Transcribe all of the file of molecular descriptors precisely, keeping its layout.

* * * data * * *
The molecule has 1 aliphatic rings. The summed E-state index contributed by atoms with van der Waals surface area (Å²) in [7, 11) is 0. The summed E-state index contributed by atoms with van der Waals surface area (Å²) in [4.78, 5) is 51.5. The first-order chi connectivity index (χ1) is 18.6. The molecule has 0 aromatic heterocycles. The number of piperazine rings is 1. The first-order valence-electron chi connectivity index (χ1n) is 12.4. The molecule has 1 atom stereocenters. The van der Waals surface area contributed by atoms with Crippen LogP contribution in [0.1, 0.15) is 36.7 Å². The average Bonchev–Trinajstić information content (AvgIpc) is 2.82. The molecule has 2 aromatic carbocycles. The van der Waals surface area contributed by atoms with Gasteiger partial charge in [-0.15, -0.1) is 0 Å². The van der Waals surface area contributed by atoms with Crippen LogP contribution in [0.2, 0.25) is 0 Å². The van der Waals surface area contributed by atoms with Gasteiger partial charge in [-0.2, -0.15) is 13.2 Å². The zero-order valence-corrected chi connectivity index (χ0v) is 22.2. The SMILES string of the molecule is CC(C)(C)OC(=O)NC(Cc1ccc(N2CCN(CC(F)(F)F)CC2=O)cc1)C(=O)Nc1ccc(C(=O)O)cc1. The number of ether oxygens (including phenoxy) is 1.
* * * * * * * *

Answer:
The molecule has 1 aliphatic rings. The summed E-state index contributed by atoms with van der Waals surface area (Å²) in [7, 11) is 0. The summed E-state index contributed by atoms with van der Waals surface area (Å²) in [4.78, 5) is 51.5. The first-order chi connectivity index (χ1) is 18.6. The molecule has 0 aromatic heterocycles. The number of piperazine rings is 1. The first-order valence-electron chi connectivity index (χ1n) is 12.4. The molecule has 1 atom stereocenters. The van der Waals surface area contributed by atoms with Crippen LogP contribution in [0.1, 0.15) is 36.7 Å². The average Bonchev–Trinajstić information content (AvgIpc) is 2.82. The molecule has 2 aromatic carbocycles. The van der Waals surface area contributed by atoms with Gasteiger partial charge in [-0.15, -0.1) is 0 Å². The van der Waals surface area contributed by atoms with Crippen LogP contribution in [0.2, 0.25) is 0 Å². The van der Waals surface area contributed by atoms with Gasteiger partial charge in [-0.2, -0.15) is 13.2 Å². The zero-order valence-corrected chi connectivity index (χ0v) is 22.2. The SMILES string of the molecule is CC(C)(C)OC(=O)NC(Cc1ccc(N2CCN(CC(F)(F)F)CC2=O)cc1)C(=O)Nc1ccc(C(=O)O)cc1. The number of ether oxygens (including phenoxy) is 1.